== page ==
Chorleywood is a harmless little town in Hertfordshire, within striking distance of Watford. I feel sorry for its hapless residents, because Chorleywood is also notorious as the name of the process used to make four fifths of the UK's bread -- tasteless, cheap and likely to upset your digestion. In the words of the real bread champion Andrew Whitley, 'The so-called Chorleywood Bread Process (CBP), invented in 1961, has turned out to be a culinary and digestive disaster.' Because it was the site of the research centre where the ultra-fast breadmaking technique was dreamed up, Chorleywood is now synonymous with the rubbish sliced stuff that has led to millions of people giving up bread altogether.
I thought about poor unfortunate Chorleywood last night as I enjoyed Richard Bean's play Toast, set in an industrial bread plant, not in Hertfordshire but in Hull. Like cheap sausages and value hamburgers, it's best not to inquire too closely how these plants turn out their products. One of the side effects of this excellent production may be to persuade the audience to switch to something more wholesome.
The play has seven male characters, six fulltime workers and one temporary 'student', and is set in the filthy canteen where they take their teabreaks. Hygiene is non-existent, and the surfaces are all coated in a mixture of grime and flour. Harsh strip lighting flickers overhead, and the black pay phone hanging on the wall and the jokes about Ted Heath being a 'poof' make it clear this is the early 1970s. There's an eighth character offstage, the unseen manager Beckett who is 'shagging that lass in custards, the one with no teeth'.
Bean's writing may lack some of the depth of Arnold Wesker's The Kitchen, but his dialogue is laugh-out-loud funny. This production at the Park Theatre s a revival of his breakthrough play, staged at the Royal Court 15 years ago. He's now replacing Alan Ayckbourn as the UK's most staged playwright, with One Man, Two Guvnors and Great Britain both becoming huge hits. He has also written the book for the musical Made In Dagenham, which will open shortly in the West End. Toast is based on personal experience, and every moment rings true. Watching it triggered vivid memories for me of a few weeks spent as a kitchen hand in a potato crisp factory between school and university in 1967.
The reason for my digression into the Chorleywood process is that good theatre, like good bread, should not be artificially hurried. With a cast of experienced character actors, this production has faultless timing and proves once again that, just like the air bubbles in bread, it is quite often the pauses in comedy that are the funniest. Eleanor Rhode's direction is excellent, far better than in her version of the Ben Travers farce Thark at the same venue. Matthew Kelly in particular is a joy to watch as the dough-splattered veteran Nellie, a man ground down by the relentless pressure of industrial work. He rolls his eyes with incomprehension, responds with leaden monosyllables when teased by his fellow worker and looks forward only to his next cigarette. His pauses and facial expressions are just wonderful. The rest of the cast are less well known than Kelly, but equally skilled at bringing their characters to life. There is sarcasm, aggression, a plethora of double meanings and some fabulous lines. Dezzie, the former deckhand on a trawler, has just moved into a new house with his girlfriend; the bathroom is going to be pistachio. 'I told her she could do it any colour she likes, as long as it's not green.'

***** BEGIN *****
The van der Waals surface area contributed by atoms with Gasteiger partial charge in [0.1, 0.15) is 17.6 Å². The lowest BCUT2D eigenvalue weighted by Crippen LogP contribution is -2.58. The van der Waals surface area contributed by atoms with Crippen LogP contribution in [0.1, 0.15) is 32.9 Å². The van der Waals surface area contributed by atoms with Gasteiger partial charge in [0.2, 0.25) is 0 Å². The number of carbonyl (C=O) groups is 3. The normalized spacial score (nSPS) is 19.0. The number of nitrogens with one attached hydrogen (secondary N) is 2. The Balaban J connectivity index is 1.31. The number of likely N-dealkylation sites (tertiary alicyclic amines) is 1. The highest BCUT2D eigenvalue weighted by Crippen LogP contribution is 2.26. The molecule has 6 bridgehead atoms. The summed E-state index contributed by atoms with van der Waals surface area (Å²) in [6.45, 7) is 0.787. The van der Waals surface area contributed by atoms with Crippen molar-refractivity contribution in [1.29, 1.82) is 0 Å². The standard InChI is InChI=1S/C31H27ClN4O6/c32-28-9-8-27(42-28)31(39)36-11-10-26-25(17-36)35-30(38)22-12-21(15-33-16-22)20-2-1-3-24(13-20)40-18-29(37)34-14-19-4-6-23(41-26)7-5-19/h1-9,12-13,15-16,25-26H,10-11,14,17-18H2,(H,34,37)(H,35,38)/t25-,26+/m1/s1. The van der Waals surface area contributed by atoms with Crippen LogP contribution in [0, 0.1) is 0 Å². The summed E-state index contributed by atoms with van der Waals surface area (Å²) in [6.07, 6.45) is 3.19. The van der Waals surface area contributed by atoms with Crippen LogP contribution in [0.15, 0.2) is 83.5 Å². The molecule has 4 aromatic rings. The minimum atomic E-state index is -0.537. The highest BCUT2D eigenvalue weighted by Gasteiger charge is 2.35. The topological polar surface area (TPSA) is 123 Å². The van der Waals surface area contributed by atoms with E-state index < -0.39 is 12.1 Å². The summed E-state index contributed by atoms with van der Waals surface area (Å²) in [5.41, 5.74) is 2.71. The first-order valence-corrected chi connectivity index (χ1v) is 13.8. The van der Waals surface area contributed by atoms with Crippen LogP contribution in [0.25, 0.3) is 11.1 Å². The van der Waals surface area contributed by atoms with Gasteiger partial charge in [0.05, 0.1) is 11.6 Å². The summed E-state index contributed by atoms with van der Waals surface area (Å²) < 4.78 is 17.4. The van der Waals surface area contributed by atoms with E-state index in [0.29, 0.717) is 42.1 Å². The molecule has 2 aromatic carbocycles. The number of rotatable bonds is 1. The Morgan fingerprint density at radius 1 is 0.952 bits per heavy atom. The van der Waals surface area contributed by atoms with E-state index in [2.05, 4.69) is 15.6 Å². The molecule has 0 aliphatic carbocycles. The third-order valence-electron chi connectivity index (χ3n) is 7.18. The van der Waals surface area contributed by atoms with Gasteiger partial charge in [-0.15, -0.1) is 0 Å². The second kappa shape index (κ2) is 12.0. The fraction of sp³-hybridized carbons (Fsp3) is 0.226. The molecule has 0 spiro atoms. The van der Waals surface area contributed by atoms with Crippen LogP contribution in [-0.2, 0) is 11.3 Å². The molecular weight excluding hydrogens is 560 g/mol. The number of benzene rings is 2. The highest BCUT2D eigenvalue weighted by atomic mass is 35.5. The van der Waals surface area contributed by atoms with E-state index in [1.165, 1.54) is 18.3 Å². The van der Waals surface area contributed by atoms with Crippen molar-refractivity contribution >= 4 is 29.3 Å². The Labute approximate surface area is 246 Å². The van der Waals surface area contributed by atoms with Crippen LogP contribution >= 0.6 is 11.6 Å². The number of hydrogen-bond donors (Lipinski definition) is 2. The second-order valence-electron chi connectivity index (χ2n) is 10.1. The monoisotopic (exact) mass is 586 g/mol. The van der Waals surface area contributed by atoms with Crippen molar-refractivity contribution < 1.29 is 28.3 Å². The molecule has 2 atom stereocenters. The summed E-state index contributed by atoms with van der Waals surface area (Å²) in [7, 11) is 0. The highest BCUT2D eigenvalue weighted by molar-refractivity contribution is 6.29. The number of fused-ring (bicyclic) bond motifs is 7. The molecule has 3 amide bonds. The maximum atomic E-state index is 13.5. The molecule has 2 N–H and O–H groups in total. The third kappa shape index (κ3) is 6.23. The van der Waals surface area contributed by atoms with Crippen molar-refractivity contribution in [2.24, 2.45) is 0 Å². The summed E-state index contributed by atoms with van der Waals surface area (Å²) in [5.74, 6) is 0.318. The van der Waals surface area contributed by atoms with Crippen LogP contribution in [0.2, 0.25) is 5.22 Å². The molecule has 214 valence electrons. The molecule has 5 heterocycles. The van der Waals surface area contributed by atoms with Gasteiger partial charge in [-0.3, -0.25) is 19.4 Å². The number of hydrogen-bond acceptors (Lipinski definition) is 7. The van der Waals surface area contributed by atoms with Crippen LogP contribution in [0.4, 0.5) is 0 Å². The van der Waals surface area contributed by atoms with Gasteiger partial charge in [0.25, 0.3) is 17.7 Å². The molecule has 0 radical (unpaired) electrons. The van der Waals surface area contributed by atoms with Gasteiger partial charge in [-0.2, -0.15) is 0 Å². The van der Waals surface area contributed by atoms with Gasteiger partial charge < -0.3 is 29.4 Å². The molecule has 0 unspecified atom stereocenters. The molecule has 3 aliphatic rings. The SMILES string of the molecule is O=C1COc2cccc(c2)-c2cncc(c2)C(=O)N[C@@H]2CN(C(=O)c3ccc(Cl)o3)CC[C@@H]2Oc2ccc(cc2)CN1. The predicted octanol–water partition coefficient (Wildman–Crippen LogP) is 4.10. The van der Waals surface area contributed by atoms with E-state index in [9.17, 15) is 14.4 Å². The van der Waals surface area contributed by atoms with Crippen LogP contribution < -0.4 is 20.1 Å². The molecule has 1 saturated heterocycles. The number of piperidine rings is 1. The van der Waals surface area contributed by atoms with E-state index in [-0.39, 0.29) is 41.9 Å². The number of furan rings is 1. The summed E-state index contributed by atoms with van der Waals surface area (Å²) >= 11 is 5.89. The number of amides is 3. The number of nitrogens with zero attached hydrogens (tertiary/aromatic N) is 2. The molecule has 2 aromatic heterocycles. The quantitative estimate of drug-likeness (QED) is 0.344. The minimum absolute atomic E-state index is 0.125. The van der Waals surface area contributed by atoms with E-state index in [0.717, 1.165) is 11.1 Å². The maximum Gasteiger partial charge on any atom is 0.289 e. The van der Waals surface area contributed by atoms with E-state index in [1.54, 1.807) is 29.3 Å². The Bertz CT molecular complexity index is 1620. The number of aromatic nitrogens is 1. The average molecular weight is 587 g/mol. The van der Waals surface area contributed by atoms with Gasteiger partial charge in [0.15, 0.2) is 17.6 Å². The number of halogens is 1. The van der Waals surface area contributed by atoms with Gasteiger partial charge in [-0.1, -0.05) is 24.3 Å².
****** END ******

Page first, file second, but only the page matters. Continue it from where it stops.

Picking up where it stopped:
The Sunday night shift starts calmly, but tension rises when they are suddenly ordered to make several thousand more loaves than usual. In act two it becomes clear that the bread plant's future, and all their jobs, are under threat, and when production grinds to a halt because of a tin jammed in the oven, conflict boils over. Bean deftly keeps up the tension until the final moments, leaving the outcome in doubt.
Steve Nicolson,Will Barton, Matt Sutton, Simon Greenall and FInlay Robertson are all very good as the five other workers, and I particularly liked John Wark as Lance, the casual student interloper. Rather than have the workers bully the visitor, Bean turns the situation round so that Lance becomes the bully, which gives the interplay of characters a very original twist.
This is a hugely enjoyable revival, which unfortunately only has a few days to run. I had a vision of Paul Hollywood and Mary Berry appearing on stage to sign up the cast for The Great British Bake-Off. That would guarantee a few awards, though Nellie's tendency to lose his vest in the wholemeal mixture would probably lead to an early expulsion.